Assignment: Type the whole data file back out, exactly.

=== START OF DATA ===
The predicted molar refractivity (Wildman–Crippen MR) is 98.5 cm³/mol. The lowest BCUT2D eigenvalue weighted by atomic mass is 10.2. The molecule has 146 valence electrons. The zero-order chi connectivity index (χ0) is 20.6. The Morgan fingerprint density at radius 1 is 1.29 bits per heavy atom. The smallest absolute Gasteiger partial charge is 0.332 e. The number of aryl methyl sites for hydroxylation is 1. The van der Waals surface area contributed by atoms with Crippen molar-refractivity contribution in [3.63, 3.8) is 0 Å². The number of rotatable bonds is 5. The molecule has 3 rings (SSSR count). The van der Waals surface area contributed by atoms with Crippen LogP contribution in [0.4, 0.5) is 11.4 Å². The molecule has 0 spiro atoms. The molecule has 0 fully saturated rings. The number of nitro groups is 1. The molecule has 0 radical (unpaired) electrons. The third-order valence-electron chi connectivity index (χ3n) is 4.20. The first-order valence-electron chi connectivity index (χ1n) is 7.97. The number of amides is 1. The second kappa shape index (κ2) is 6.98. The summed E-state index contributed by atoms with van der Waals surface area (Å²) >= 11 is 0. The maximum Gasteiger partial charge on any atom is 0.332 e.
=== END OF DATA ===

The predicted molar refractivity (Wildman–Crippen MR) is 98.5 cm³/mol. The lowest BCUT2D eigenvalue weighted by atomic mass is 10.2. The molecule has 146 valence electrons. The zero-order chi connectivity index (χ0) is 20.6. The Morgan fingerprint density at radius 1 is 1.29 bits per heavy atom. The smallest absolute Gasteiger partial charge is 0.332 e. The number of aryl methyl sites for hydroxylation is 1. The van der Waals surface area contributed by atoms with Crippen molar-refractivity contribution in [3.63, 3.8) is 0 Å². The number of rotatable bonds is 5. The molecule has 3 rings (SSSR count). The van der Waals surface area contributed by atoms with Crippen LogP contribution in [0.4, 0.5) is 11.4 Å². The molecule has 0 spiro atoms. The molecule has 0 fully saturated rings. The number of nitro groups is 1. The molecule has 0 radical (unpaired) electrons. The third-order valence-electron chi connectivity index (χ3n) is 4.20. The first-order valence-electron chi connectivity index (χ1n) is 7.97. The number of amides is 1. The second kappa shape index (κ2) is 6.98. The summed E-state index contributed by atoms with van der Waals surface area (Å²) >= 11 is 0. The maximum Gasteiger partial charge on any atom is 0.332 e.